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Liberation movement

Thousands flee every month

When armed insurgents win a civil war, they tend to establish authoritarian regimes. Eritrea is a depressing example. The military mindset that was shaped in the conflict is still prevalent.
Eritrean refugees rally in Addis Ababa at the AU head office, demanding that President Isaias Afewerki face justice. Minasse Wondimu Hailu/picture-alliance/AA Eritrean refugees rally in Addis Ababa at the AU head office, demanding that President Isaias Afewerki face justice.

Eritrea has been a one-party state ever since the liberation forces attained independence 26 years ago. It has never held a presidential election. All the governors, mayors and other political leaders are members of both the military and the party. The regime relies on brute force as well as a vast spying network. It pays supporters inside the country and beyond its borders to surveil dissidents – and anyone who might become a dissident.

Human Rights Watch, the international NGO, reports: “Eritreans are subject to arbitrary arrest and harsh treatment in detention. Eritrea has had no national elections, no legislature, no independent media and no independent non-governmental organisations since 2001. Religious freedom remains severely curtailed.”

In 1993, after 30 years of violent conflict (see box), Eritrea achieved its independence from neighbouring Ethiopia. Until 1942, Eritrea had been an Italian colony and was run by Britain after the Italian forces were beaten in the 2nd World War. In 1952, it was annexed by Ethiopia, officially as part of a UN-sanctioned federation. Ethiopian governments – whether under emperor Haile Selassie or later under the communist dictator Mengistu Haile Mariam – did their best to suppress the independence movement.

Mengistu was overthrown in 1991. At the time, Isaias Afewerki, the leader of the Eritrean People’s Liberation Front (EPLF), was an ally of Meles Zenawi, the leader of the Ethiopian People’s Revolutionary Democratic Front, an alliance of rebel movements that were based in various regions and accepted the idea of Eritrean sovereignty. Eritrea thus became a sovereign state in 1993. Afewerki became its president, and the EPLF became the People’s Front for Democracy and Justice (PFDJ), the nation’s only political party.

Meles went on to become Ethiopia’s prime minister. Afewerki and Meles later fell out, and a brutal war was waged along the border in the late 1990s. Both sides lost thousands of soldiers. According to estimates, the monetary costs of war amounted to about $ 1 million per day for both countries. Of course, the bloodshed did nothing to reduce poverty, but the related propaganda helped the governments to bolster their power domestically.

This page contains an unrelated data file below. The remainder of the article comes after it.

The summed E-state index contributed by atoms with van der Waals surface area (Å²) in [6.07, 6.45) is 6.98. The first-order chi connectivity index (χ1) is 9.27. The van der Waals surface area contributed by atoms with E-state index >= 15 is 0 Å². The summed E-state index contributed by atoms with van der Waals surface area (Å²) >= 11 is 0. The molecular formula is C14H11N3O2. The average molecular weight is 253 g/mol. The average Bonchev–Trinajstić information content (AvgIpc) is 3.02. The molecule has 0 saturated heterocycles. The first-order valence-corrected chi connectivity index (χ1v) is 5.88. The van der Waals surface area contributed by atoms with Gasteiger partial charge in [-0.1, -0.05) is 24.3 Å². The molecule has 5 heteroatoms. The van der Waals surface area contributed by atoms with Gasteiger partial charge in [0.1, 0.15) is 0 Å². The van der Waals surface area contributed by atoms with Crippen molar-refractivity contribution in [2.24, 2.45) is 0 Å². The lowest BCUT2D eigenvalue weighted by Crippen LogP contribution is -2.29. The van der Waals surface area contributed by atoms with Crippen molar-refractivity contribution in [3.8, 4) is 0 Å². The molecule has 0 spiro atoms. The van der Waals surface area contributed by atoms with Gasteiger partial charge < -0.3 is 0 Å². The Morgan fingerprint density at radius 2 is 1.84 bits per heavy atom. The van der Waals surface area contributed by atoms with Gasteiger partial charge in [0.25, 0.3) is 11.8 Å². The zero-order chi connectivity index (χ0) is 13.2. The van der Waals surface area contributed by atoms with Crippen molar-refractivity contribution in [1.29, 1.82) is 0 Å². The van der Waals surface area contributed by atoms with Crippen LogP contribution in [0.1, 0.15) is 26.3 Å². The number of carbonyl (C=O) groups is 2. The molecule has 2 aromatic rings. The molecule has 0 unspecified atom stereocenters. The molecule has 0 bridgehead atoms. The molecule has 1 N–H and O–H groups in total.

Afewerki has declared that the liberation war claimed 65,000 lives of Eritreans and that 16,000 died in the border conflict of the late 1990s. International observers reckon that there were many more Eritrean casualties in both conflicts.

Under Afewerki, a constitution was drafted, but it was never implemented. His regime runs the country as if it were an army. The commanders’ mindset was shaped in war. The leaders have done well, but their troops have kept living in poverty.

In 1994, the Afewerki government introduced a compulsory “national service”. Its training camp Sawa is an army camp. Every year, 10,000 to 25,000 high-school students are recruited, and they undergo military training in Sawa for a period of six months. For all youngsters, the 12th year of school takes place here. The service has no time limit, however, and the women and men drafted do not know for how long they must serve. Some are not set free before their 50th birthday. Human Rights Watch reckons that “several thousand people” flee from Eritrea every month to escape the national service.

The programme was initially based on the idea that the country needs cheap manpower to build infrastructure. The trainees are forced to build roads, for example. It has long become clear, however, that the service reflects the regime’s military ideology. Many Eritreans think that the national service is simply a means to protect the current leaders.

The regime does not tolerate criticism even among its ranks. After the turn of the millennium, a group of 15 politically active EPLF members expressed their frustration with how the nation was developing. They called for free elections. They are known as the G15, and 11 of them are still in prison. Three have fled to the USA, and one has recanted and rejoined the regime.

The freedom fighters won independence thanks to their determination, unity and patriotism. However, that spirit has long since died, and the regime has lost its credibility. The current Eritrean military includes former freedom fighters as well as Sawa camp trainees. For obvious demographic reasons, the youth trained in Sawa are now the majority. The military no longer has a distinct ideology apart from the desire to stay in power. The youth in its ranks see no hope in the future.

Most Eritreans feel that the victory in the war for freedom has been robbed by the current dictatorial regime. Former freedom fighters feel they have been betrayed by the government which is unwilling to acknowledge their sacrifice and lets them suffer in poverty.

Depressingly, things are not really better in neighbouring Ethiopia, where the human-rights record is bleak and elections have become a joke. In 2015, the ruling party won every single seat in the Ethiopian parliament. The sad truth is that the rebel movements that toppled Mengistu did not liberate the people, but basically empowered their top leaders.

Diglel Fadi is the pseudonym of an Eritrean refugee who wants to stay anonymous for reasons explained in the essay. The editorial team of D+C/E+Z is in touch with the author.

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